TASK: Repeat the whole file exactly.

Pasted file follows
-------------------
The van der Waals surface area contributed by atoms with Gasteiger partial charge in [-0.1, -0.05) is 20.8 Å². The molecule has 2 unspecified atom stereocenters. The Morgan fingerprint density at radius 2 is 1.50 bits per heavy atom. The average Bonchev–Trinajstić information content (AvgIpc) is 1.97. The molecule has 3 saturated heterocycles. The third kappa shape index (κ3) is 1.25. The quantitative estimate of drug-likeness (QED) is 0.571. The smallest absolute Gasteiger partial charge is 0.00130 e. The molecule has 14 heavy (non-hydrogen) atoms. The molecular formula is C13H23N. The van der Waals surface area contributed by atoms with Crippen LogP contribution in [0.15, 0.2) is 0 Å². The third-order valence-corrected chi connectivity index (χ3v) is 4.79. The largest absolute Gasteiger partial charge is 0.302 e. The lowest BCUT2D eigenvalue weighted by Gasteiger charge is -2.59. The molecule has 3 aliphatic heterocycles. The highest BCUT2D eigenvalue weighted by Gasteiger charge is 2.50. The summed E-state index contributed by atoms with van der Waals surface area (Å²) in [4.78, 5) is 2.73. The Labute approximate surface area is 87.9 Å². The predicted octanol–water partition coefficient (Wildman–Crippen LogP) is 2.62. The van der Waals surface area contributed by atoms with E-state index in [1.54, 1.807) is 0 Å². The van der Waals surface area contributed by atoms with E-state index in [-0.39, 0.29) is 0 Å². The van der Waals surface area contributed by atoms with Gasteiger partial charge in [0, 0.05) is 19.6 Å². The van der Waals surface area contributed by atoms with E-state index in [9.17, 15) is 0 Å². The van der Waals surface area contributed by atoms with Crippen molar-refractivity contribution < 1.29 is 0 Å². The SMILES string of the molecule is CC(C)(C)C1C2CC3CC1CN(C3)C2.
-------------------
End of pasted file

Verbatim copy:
The van der Waals surface area contributed by atoms with Gasteiger partial charge in [-0.1, -0.05) is 20.8 Å². The molecule has 2 unspecified atom stereocenters. The Morgan fingerprint density at radius 2 is 1.50 bits per heavy atom. The average Bonchev–Trinajstić information content (AvgIpc) is 1.97. The molecule has 3 saturated heterocycles. The third kappa shape index (κ3) is 1.25. The quantitative estimate of drug-likeness (QED) is 0.571. The smallest absolute Gasteiger partial charge is 0.00130 e. The molecule has 14 heavy (non-hydrogen) atoms. The molecular formula is C13H23N. The van der Waals surface area contributed by atoms with Crippen LogP contribution in [0.15, 0.2) is 0 Å². The third-order valence-corrected chi connectivity index (χ3v) is 4.79. The largest absolute Gasteiger partial charge is 0.302 e. The lowest BCUT2D eigenvalue weighted by Gasteiger charge is -2.59. The molecule has 3 aliphatic heterocycles. The highest BCUT2D eigenvalue weighted by Gasteiger charge is 2.50. The summed E-state index contributed by atoms with van der Waals surface area (Å²) in [4.78, 5) is 2.73. The Labute approximate surface area is 87.9 Å². The predicted octanol–water partition coefficient (Wildman–Crippen LogP) is 2.62. The van der Waals surface area contributed by atoms with E-state index in [1.54, 1.807) is 0 Å². The van der Waals surface area contributed by atoms with E-state index in [-0.39, 0.29) is 0 Å². The van der Waals surface area contributed by atoms with Gasteiger partial charge in [0, 0.05) is 19.6 Å². The van der Waals surface area contributed by atoms with E-state index in [9.17, 15) is 0 Å². The van der Waals surface area contributed by atoms with Crippen molar-refractivity contribution < 1.29 is 0 Å². The SMILES string of the molecule is CC(C)(C)C1C2CC3CC1CN(C3)C2.